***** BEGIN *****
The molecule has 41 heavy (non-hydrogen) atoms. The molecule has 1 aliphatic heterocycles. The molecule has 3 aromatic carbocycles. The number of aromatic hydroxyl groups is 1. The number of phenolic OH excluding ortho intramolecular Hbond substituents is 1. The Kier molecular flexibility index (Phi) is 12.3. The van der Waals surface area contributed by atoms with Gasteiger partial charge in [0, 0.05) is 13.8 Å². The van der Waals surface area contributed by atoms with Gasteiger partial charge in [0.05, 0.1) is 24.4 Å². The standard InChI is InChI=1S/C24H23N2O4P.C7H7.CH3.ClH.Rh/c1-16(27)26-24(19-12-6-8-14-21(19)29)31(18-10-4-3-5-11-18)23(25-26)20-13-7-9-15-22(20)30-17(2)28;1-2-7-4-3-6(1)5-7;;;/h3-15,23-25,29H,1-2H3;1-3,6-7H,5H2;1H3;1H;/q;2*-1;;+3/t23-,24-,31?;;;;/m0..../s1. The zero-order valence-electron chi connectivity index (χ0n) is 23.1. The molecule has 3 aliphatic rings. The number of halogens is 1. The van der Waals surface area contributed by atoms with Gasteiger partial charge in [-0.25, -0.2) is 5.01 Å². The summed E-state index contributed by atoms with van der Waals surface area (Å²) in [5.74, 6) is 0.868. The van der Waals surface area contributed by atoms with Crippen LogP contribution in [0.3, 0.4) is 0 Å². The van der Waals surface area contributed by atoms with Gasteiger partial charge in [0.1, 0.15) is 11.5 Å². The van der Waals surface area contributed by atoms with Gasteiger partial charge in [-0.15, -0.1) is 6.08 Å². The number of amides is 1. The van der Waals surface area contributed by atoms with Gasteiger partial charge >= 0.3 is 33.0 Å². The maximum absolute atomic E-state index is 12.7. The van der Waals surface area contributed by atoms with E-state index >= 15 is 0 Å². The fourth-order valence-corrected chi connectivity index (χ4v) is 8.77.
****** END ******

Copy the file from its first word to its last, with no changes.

The molecule has 41 heavy (non-hydrogen) atoms. The molecule has 1 aliphatic heterocycles. The molecule has 3 aromatic carbocycles. The number of aromatic hydroxyl groups is 1. The number of phenolic OH excluding ortho intramolecular Hbond substituents is 1. The Kier molecular flexibility index (Phi) is 12.3. The van der Waals surface area contributed by atoms with Gasteiger partial charge in [0, 0.05) is 13.8 Å². The van der Waals surface area contributed by atoms with Gasteiger partial charge in [0.05, 0.1) is 24.4 Å². The standard InChI is InChI=1S/C24H23N2O4P.C7H7.CH3.ClH.Rh/c1-16(27)26-24(19-12-6-8-14-21(19)29)31(18-10-4-3-5-11-18)23(25-26)20-13-7-9-15-22(20)30-17(2)28;1-2-7-4-3-6(1)5-7;;;/h3-15,23-25,29H,1-2H3;1-3,6-7H,5H2;1H3;1H;/q;2*-1;;+3/t23-,24-,31?;;;;/m0..../s1. The zero-order valence-electron chi connectivity index (χ0n) is 23.1. The molecule has 3 aliphatic rings. The number of halogens is 1. The van der Waals surface area contributed by atoms with Gasteiger partial charge in [-0.25, -0.2) is 5.01 Å². The summed E-state index contributed by atoms with van der Waals surface area (Å²) in [5.74, 6) is 0.868. The van der Waals surface area contributed by atoms with Crippen LogP contribution in [0.3, 0.4) is 0 Å². The van der Waals surface area contributed by atoms with Gasteiger partial charge in [0.1, 0.15) is 11.5 Å². The van der Waals surface area contributed by atoms with Gasteiger partial charge in [-0.15, -0.1) is 6.08 Å². The number of amides is 1. The van der Waals surface area contributed by atoms with Gasteiger partial charge >= 0.3 is 33.0 Å². The maximum absolute atomic E-state index is 12.7. The van der Waals surface area contributed by atoms with E-state index >= 15 is 0 Å². The fourth-order valence-corrected chi connectivity index (χ4v) is 8.77.